Galactic North – Alastair Reynolds

Now this is a Good Thing. I’ve mentioned Alastair Reynolds once or twice before, so you might have gathered that I’m a fan of his work. While I’ve enjoyed all his books so far, I’m particularly keen on the future history setting of Revelation Space, its sequels and associated books. I knew he’d written some shorter stories, and I was meaning to dig through my huge pile of back numbers of Interzone, as I’m sure one or two of them are in there somewhere. One of them is definitely in one of my “Best SF of the Year” books, and sooner or later I’d have got round to that, too. But Reynolds has saved me the trouble by collecting all the published stories in this excellent book, which is currently available in hardback from Amazon at a price that would be a bargain for a paperback. He’s arranged the stories in order on his mostly worked out time line rather than publication order, which works for me.

Anyway, Reynolds’ created universe is one that plays by a few rules. Well, laws of physics. There’s no faster than light travel – the best you can hope for is a form of suspended animation and a lot of time dilation as ships accelerate to a speed that’s a high percentage of lightspeed. In the future, humanity divides into various factions. There are the Conjoiners, who use brain implants and genetic engineering to meld into a hive mind. Then there are Demarchists, who use implants, but keep their minds separate from each other. And the starships are crewed by Ultras, who of necessity augment their bodies.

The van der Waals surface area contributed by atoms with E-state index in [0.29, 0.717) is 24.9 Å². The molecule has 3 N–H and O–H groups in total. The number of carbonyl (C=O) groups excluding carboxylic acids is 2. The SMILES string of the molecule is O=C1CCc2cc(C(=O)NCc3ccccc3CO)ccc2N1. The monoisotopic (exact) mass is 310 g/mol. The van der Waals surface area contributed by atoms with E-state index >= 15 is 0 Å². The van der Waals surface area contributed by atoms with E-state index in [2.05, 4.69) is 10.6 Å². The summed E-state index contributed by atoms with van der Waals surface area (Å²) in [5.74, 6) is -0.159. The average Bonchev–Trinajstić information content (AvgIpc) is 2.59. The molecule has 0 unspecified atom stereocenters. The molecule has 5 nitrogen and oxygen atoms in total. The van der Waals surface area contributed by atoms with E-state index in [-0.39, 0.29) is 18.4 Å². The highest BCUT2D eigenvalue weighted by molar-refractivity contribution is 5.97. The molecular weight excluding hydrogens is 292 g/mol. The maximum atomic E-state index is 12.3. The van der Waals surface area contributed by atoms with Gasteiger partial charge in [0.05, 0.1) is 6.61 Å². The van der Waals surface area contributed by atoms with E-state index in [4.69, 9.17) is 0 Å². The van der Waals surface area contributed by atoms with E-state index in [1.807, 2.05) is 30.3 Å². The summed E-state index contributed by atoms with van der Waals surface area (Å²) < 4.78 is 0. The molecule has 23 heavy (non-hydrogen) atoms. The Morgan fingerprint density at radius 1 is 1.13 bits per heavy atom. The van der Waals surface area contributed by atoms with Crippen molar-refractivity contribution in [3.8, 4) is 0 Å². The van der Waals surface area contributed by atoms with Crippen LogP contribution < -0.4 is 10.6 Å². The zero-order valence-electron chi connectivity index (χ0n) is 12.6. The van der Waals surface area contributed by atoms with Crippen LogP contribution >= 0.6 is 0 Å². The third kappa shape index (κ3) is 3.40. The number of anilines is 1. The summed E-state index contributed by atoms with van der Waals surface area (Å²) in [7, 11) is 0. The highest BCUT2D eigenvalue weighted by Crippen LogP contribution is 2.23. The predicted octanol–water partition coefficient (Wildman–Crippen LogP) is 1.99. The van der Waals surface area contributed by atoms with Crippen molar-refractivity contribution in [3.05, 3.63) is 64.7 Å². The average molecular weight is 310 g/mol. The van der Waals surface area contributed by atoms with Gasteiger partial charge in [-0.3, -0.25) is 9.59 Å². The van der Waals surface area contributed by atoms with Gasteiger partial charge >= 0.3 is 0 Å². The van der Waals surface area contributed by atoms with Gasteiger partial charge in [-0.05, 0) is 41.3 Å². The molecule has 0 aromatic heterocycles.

The stories here range from the relatively near future setting of Great Wall of Mars through to the huge range of time spanned by Galactic North, and along the way provide a lot of background material to the novels – including the first appearances of key characters such as Nevil Clavain.

As anyone who’s read Reynolds before might expect, several of the stories are as much mysteries or thrillers as hard sf, which is something he does very well. All very good stuff, and highly recommended.

The book closes with a very personal afterword, in which Reynolds talks about the some of the inspirations for his future history, and his moderately relaxed attitude to consistency between stories. He also hints that he has ideas for more, which is definitely a Good Thing.

And finally, he pays tribute to David Pringle, founding editor of Interzone, thanking him for buying his early stories and giving his now successful career a start. The book is dedicated to Pringle, which is a nice touch.

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